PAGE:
By Gabriela Bernal
Isolated from the international community and in urgent need of weapons and ammunition to continue its fight in Ukraine, Russia has chosen to double down on its alliance with North Korea. Although Moscow and Pyongyang have been allies for decades, recent developments point to deepening military cooperation, which may prolong the war in Ukraine and increase provocations on the Korean peninsula.
Russia reaffirmed its intentions on 26 October 2023, when the Kremlin pledged to ‘continue to develop close relations in all areas’ with Pyongyang. Similarly, North Korean Foreign Minister Choe Son-hui warned on 28 October that North Korea’s relations with Russia will act as a ‘powerful strategic’ element if security in the region is endangered as a result of US-led trilateral military alliance with South Korea and Japan.
The deepening of the North Korea–Russia alliance took off in July 2023 when North Korean leader Kim Jong-un welcomed a Russian delegation to Pyongyang, headed by Russian Defence Minister Sergei Shoigu, to mark celebrations of the 70th anniversary of the Korean War Armistice Agreement. The visit marked the first time North Korea had welcomed a foreign delegation since the start of the COVID-19 pandemic. Shoigu reportedly proposed trilateral naval exercises involving China and North Korea — a move that highlights just how far Moscow is willing to go to deepen cooperation with Pyongyang.
Although North Korea has yet to commit to such joint drills, Kim Jong-un expressed his interest in deepening ties with Moscow in a highly public manner by making a personal visit to Russia on 12 September 2023. The timing of the trip was bold given recent moves by the United States to strengthen trilateral deterrence efforts against the North with South Korea and Japan.
The United States has also been accusing North Korea of supplying arms to Russia for its war in Ukraine and threatened serious consequences if Kim strikes an arms deal with Russian President Vladimir Putin. But the North Korean and Russian leaders seem undeterred.
Putin expressed his intention to help North Korea build satellites and develop its space program. He also aims to discuss further cooperation on a broad range of topics with Kim Jong-un. Although no official agreement was made public, the two leaders likely concluded a win-win deal.
The fruits of the summit seem to already be materialising. An October 2023 report indicated ‘a dramatic and unprecedented level of freight railcar traffic at North Korea’s Tumangang Rail Facility located on the North Korea–Russia border’. According to the report, ‘the dramatic increase in rail traffic likely indicates North Korea’s supply of arms and munitions to Russia’.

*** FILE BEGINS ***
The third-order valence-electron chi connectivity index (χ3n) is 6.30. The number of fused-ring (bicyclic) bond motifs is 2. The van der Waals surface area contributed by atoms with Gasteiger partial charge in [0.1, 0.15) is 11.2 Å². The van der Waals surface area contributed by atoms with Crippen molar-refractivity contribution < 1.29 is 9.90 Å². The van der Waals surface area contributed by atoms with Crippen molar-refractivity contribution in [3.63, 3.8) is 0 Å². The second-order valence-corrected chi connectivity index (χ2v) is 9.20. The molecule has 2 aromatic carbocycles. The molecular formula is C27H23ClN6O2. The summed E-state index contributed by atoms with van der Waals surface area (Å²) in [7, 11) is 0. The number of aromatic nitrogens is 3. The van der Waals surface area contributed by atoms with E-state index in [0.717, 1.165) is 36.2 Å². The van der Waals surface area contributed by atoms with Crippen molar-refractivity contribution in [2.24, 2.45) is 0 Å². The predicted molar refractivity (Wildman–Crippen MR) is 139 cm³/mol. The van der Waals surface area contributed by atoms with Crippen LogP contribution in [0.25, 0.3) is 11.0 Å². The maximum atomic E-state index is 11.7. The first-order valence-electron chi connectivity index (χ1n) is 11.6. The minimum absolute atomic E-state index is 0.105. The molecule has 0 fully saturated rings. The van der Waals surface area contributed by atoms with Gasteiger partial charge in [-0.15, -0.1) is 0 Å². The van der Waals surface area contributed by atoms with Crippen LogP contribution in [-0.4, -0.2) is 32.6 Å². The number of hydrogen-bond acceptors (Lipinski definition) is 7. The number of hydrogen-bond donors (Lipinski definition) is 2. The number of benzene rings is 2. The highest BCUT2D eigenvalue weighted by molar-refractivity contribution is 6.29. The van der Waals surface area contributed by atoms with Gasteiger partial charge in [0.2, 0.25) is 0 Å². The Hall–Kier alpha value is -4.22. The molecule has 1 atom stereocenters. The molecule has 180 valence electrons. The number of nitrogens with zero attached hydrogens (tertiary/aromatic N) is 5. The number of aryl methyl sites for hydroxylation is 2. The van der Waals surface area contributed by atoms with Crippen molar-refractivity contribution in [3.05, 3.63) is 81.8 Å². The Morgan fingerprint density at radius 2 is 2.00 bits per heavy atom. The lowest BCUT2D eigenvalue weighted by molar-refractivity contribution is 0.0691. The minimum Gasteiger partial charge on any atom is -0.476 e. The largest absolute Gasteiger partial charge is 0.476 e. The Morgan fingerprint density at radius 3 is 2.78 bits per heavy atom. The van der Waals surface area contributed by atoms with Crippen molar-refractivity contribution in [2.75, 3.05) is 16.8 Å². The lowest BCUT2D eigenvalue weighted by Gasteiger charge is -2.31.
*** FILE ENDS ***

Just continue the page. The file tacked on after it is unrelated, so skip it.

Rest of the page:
In exchange for the weapons, Russia may offer advanced military technology to help North Korea develop and expand its military capabilities. For example, technology for the refinement of solid fuel missiles and nuclear-powered submarines could be included in a list of North Korean requests. Ordinary North Koreans are also hoping to receive food aid from Russia.
Besides the material goods Kim may receive from Putin, the North Korean leader’s visit to Russia also served to show the world that the ‘hermit kingdom’ is not as isolated as many may think. North Korea is part of its own trilateral ‘bloc’ including Russia and China in opposition to the US–South Korea–Japan trilateral alliance. Deepening ties with Moscow also serves Pyongyang’s interests in reducing its overwhelming dependence on China for aid and trade.
China is in a tricky position as it seeks to maintain North Korea as a buffer state to counter the United States while also wanting to maintain stability on the Korean peninsula and prevent the escalation of tensions. To this end, North Korea’s denuclearisation is also in Beijing’s interests as this would arguably call into question the need for US troops to remain in South Korea.
China faces a challenging balancing act. Russia providing North Korea with advanced military technologies would result in a more dangerous weapons program. This would likely lead to greater tensions close to China’s border. But North Korean support for Russia in Ukraine could prevent Moscow from suffering utter defeat, which would serve China’s interests by containing US power.
Given China’s strong influence, North Korea and Russia are unlikely to engage in actions that would directly hurt Chinese interests. Both North Korea and Russia will likely maintain close communication with China over the course of their deepening bilateral ties. Days after Kim left Russia, Putin hosted China’s top diplomat Wang Yi. Putin also visited China on 17 October 2023. The news comes amid the Kremlin calling for closer policy coordination between Moscow and Beijing to counter Western aims at the ‘double containment of Russia and China’.
With Russia, China and North Korea united against a US-led world order, Cold War-era blocs are becoming increasingly solidified. The revival of these blocs is raising tensions across continents from Europe to Asia.
About the author: Gabriela Bernal is a PhD candidate at the University of North Korean Studies, Seoul.
Source: This article was published by East Asia Forum